Among this month’s most intriguing offerings on Chicago stages are several that, intentionally or not, in this moment could easily be filed under R for resistance. Consider, obviously, Trap Door Theatre’s well-timed revival of Bertolt Brecht’s Chicago-set fascist allegory The Resistible Rise of Arturo Ui. The modern genderqueer classic Hedwig and the Angry Inch, though it’s touring based on the 2014 Broadway revival, hits Chicago at an auspicious-feeling moment, and overlaps with American Theater Company’s revivial of William Inge’s Picnic, with gender– and race-conscious casting to make us rethink the 1950s melodrama.
The conspiracy-minded could even read the doubled takes on L. Frank Baum’s man-behind-the-curtain tale suspiciously, but we’re confident that Kokandy Productions’ revival of the ’70s-flavored The Wiz and the House Theatre of Chicago’s remount of its 2005 The Great and Terrible Wizard of Oz would be worth getting excited about regardless of current events. And because Chicago theater offers too many riches to fit into any single narrative, there are highly anticipated Chicago premieres by writers like Tom Stoppard, Theresa Rebeck, Anne Washburn and Karen Zacarías to boot. Missing out on these shows would be real March madness.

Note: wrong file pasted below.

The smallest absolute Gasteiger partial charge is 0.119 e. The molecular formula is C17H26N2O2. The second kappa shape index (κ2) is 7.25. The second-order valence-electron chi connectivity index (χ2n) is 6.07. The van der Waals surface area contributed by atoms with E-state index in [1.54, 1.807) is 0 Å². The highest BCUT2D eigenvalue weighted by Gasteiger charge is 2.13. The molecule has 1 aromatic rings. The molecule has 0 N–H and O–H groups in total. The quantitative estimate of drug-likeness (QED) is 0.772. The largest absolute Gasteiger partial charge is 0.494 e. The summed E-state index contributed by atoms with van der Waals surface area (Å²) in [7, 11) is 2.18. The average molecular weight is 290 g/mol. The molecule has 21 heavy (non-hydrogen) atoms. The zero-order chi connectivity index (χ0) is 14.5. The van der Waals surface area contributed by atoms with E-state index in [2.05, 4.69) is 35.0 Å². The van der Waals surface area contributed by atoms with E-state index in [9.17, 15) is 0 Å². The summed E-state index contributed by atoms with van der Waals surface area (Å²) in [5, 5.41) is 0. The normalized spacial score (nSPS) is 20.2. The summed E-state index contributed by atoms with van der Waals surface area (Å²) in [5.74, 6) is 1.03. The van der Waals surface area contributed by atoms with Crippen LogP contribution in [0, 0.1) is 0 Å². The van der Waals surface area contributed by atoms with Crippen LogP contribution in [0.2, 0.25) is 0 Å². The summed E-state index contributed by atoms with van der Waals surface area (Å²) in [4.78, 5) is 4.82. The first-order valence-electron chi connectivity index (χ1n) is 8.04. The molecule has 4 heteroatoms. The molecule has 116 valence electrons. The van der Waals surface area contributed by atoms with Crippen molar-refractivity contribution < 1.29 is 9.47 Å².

March theater picks
This parody of the musical Hamilton, from Forbidden Broadway mastermind Gerard Allesandrini, follows its source material from New York to Chicago. The satire replaces central character Alexander Hamilton with creator Lin-Manuel Miranda himself, as he grapples with ubiquitous fame and Disney dollars.